An Italic Head

By: E. H. D.

Originally Published in 1934

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THE Museum has recently acquired a terracotta head slightly under life-size, of unknown provenance [Plate XII]. The massive neck and the wreath encircling the forehead imply an heroic type, probably that of a victorious athlete or warrior.

Male terracotta head in profile with curly hair and beard represented with stamped circles
Plate XII — Italic Head of Terracotta-Early Fifth Century B.C.
Museum Object Number: 34-23-1
Image Number: 3504

The modelling is not entirely proficient; eyelids are thick and fleshy and the upper lid does not overlap the under at the outer corner. Ears are placed too high and too far forward, and are not equi-distant from the nose. The head is conceived and modelled from a strictly frontal view; just above the nape of the neck it is pared roughly into shape, and on the crown of the head is a circular air vent which would be concealed by the wreath from a spectator who stood in front and at a slightly lower level. The mouth is slightly smiling after the manner of archaic Greek art. Both hair and beard are rendered by stamped spirals which seem to imitate the corkscrew curls of Greek art of the early fifth century B. C. The delineation of the beard suggests the pictures of vase-painters of 490-470 B. c.-the Kleophrades painter, for example-or the statue of the Delphi Charioteer, which was dedicated, probably, in 477 B. C.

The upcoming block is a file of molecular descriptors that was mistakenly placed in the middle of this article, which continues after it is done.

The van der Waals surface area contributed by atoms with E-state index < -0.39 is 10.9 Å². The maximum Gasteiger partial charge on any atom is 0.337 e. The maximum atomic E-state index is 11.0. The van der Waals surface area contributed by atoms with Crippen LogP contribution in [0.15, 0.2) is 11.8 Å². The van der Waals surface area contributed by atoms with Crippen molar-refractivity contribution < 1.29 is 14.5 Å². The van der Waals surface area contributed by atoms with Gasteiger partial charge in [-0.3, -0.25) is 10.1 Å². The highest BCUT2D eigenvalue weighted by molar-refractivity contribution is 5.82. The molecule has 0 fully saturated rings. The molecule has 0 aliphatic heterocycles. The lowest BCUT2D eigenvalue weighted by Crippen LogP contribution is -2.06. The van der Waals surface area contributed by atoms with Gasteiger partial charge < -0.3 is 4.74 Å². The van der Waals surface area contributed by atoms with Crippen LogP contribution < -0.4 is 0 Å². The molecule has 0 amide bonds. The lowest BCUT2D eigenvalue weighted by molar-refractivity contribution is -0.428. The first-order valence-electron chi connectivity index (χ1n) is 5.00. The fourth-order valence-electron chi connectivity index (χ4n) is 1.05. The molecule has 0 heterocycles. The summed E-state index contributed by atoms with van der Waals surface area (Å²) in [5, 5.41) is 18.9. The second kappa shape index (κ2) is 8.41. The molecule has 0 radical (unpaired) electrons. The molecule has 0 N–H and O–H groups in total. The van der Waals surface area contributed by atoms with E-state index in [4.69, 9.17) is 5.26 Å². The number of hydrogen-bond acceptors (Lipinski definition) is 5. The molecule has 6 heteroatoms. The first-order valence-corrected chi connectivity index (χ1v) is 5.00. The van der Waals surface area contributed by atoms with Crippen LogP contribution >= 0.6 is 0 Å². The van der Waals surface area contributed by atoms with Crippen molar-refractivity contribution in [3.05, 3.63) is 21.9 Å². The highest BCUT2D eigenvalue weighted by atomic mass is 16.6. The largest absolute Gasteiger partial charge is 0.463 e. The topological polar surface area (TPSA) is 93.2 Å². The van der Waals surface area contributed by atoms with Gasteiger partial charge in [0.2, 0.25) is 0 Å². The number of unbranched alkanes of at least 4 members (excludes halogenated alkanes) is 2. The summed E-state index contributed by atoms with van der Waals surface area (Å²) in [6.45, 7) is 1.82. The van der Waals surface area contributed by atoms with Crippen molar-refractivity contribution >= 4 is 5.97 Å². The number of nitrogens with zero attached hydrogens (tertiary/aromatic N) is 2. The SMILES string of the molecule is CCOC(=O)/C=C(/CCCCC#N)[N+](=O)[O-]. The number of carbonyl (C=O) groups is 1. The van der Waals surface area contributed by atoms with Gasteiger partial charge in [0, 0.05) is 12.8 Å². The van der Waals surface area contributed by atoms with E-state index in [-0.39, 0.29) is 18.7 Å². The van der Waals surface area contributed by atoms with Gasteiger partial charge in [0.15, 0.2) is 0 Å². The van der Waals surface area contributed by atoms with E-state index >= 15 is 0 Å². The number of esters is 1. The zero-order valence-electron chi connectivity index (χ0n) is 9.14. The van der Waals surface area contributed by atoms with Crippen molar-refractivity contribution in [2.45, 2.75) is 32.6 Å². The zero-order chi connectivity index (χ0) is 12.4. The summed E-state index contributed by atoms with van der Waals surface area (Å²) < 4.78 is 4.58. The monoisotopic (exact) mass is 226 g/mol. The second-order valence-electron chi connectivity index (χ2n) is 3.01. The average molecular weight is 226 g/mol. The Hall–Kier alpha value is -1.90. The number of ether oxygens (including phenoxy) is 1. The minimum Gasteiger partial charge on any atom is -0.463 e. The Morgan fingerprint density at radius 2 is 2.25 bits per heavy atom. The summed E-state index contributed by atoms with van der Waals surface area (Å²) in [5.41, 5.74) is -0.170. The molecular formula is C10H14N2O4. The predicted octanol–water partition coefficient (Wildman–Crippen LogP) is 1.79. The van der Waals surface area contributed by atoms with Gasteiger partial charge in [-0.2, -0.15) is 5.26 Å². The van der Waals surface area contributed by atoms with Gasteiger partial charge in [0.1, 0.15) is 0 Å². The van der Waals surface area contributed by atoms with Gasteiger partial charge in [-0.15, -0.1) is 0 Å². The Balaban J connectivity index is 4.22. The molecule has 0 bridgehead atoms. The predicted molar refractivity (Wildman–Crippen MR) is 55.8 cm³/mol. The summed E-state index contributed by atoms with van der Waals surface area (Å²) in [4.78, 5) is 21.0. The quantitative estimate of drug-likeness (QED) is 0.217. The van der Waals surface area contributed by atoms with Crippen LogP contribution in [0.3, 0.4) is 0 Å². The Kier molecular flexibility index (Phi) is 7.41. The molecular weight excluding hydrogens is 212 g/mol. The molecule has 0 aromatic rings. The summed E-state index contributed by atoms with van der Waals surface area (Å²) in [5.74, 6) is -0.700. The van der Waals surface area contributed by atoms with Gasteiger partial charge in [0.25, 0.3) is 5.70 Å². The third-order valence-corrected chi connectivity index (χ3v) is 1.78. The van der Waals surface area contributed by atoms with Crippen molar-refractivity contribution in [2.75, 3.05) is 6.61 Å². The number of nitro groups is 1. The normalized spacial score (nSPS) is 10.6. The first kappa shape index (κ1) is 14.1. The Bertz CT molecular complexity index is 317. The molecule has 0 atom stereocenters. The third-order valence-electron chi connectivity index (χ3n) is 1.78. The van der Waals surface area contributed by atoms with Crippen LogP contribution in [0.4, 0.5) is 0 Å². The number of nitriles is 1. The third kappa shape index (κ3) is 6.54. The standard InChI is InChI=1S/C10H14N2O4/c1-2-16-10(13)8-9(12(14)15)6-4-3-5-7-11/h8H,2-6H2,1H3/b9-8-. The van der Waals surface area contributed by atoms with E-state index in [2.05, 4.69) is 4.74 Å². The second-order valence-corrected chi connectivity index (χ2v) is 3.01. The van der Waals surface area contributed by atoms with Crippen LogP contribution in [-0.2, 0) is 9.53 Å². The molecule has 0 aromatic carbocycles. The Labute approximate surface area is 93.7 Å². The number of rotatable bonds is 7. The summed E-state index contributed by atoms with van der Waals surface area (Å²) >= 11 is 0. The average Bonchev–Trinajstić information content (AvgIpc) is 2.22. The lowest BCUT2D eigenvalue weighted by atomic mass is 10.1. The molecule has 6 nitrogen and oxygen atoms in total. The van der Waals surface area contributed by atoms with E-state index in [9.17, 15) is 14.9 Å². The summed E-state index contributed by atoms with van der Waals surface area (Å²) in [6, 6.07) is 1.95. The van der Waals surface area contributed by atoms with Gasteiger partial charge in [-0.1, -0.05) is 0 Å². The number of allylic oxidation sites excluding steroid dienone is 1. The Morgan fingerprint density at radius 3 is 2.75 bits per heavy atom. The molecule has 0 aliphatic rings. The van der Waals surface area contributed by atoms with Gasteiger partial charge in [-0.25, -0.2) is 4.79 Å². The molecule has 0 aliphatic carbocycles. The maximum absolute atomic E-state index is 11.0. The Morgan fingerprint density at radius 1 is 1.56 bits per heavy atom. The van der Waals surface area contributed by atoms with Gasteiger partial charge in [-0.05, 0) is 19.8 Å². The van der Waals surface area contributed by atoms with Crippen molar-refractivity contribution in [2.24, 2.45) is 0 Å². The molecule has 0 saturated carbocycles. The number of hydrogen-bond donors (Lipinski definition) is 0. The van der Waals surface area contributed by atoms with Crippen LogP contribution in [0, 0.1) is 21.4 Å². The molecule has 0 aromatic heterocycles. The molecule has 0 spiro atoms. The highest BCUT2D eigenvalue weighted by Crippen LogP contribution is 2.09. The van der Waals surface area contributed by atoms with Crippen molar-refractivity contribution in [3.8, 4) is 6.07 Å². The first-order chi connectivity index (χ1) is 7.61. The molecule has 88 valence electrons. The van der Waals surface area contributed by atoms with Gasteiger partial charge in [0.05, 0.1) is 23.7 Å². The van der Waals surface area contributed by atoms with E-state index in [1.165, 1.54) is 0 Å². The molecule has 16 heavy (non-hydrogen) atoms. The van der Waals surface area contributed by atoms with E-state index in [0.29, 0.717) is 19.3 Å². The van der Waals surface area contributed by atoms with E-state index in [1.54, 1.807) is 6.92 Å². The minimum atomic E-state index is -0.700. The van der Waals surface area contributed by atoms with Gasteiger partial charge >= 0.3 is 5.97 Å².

Thus, by the aid of stylistic changes in Greek sculpture, an approximate date is obtained for the head, yet the head is not Greek. It lacks both the sobriety and the power of Greek sculpture and the material itself proclaims another source, for in Central Italy from the eighth century B. C. down to the days of the della Robbias, terracotta was the favorite material for sculpture. By many scholars the head would be called Etruscan, but as the evidence accumulates for a competent school of Italic sculpture, independent of Etruscan influence, the term Italic seems safer. The head makes a welcome addition to the Museum’s series of Italic sculptures which reflect changes in art which came as the races of the Italian peninsula shifted and mingled.

E. H. D.

Cite This Article

D., E. H.. "An Italic Head." Museum Bulletin V, no. 3 (May, 1934): 90-90. Accessed July 23, 2024.

This digitized article is presented here as a historical reference and may not reflect the current views of the Penn Museum.

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